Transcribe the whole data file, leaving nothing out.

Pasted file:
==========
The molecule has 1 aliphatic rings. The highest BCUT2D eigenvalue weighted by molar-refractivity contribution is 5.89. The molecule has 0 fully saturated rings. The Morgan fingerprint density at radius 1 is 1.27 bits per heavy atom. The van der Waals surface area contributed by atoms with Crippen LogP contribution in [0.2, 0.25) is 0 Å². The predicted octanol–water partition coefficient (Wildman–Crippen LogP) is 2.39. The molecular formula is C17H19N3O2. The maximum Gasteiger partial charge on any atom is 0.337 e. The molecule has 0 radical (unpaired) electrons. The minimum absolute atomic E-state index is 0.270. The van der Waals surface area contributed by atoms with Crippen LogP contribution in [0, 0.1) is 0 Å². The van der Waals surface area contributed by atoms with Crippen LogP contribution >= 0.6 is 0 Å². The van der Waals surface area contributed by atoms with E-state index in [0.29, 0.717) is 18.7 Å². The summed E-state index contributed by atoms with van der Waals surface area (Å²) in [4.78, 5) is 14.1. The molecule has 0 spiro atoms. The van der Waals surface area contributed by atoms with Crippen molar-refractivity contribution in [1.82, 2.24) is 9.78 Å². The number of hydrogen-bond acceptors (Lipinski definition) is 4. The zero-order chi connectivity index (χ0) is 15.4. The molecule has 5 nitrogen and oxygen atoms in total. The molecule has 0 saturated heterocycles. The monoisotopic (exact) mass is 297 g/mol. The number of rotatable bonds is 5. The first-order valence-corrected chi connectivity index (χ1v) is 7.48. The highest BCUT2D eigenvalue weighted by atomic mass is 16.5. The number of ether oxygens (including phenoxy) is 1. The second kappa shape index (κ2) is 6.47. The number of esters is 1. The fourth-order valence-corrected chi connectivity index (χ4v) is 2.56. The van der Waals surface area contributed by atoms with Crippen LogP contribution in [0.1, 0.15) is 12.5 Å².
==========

The molecule has 1 aliphatic rings. The highest BCUT2D eigenvalue weighted by molar-refractivity contribution is 5.89. The molecule has 0 fully saturated rings. The Morgan fingerprint density at radius 1 is 1.27 bits per heavy atom. The van der Waals surface area contributed by atoms with Crippen LogP contribution in [0.2, 0.25) is 0 Å². The predicted octanol–water partition coefficient (Wildman–Crippen LogP) is 2.39. The molecular formula is C17H19N3O2. The maximum Gasteiger partial charge on any atom is 0.337 e. The molecule has 0 radical (unpaired) electrons. The minimum absolute atomic E-state index is 0.270. The van der Waals surface area contributed by atoms with Crippen LogP contribution in [0, 0.1) is 0 Å². The van der Waals surface area contributed by atoms with Crippen LogP contribution >= 0.6 is 0 Å². The van der Waals surface area contributed by atoms with E-state index in [0.29, 0.717) is 18.7 Å². The summed E-state index contributed by atoms with van der Waals surface area (Å²) in [4.78, 5) is 14.1. The molecule has 0 spiro atoms. The van der Waals surface area contributed by atoms with Crippen molar-refractivity contribution in [1.82, 2.24) is 9.78 Å². The number of hydrogen-bond acceptors (Lipinski definition) is 4. The zero-order chi connectivity index (χ0) is 15.4. The molecule has 5 nitrogen and oxygen atoms in total. The molecule has 0 saturated heterocycles. The monoisotopic (exact) mass is 297 g/mol. The number of rotatable bonds is 5. The first-order valence-corrected chi connectivity index (χ1v) is 7.48. The highest BCUT2D eigenvalue weighted by atomic mass is 16.5. The number of ether oxygens (including phenoxy) is 1. The second kappa shape index (κ2) is 6.47. The number of esters is 1. The fourth-order valence-corrected chi connectivity index (χ4v) is 2.56. The van der Waals surface area contributed by atoms with Crippen LogP contribution in [0.1, 0.15) is 12.5 Å².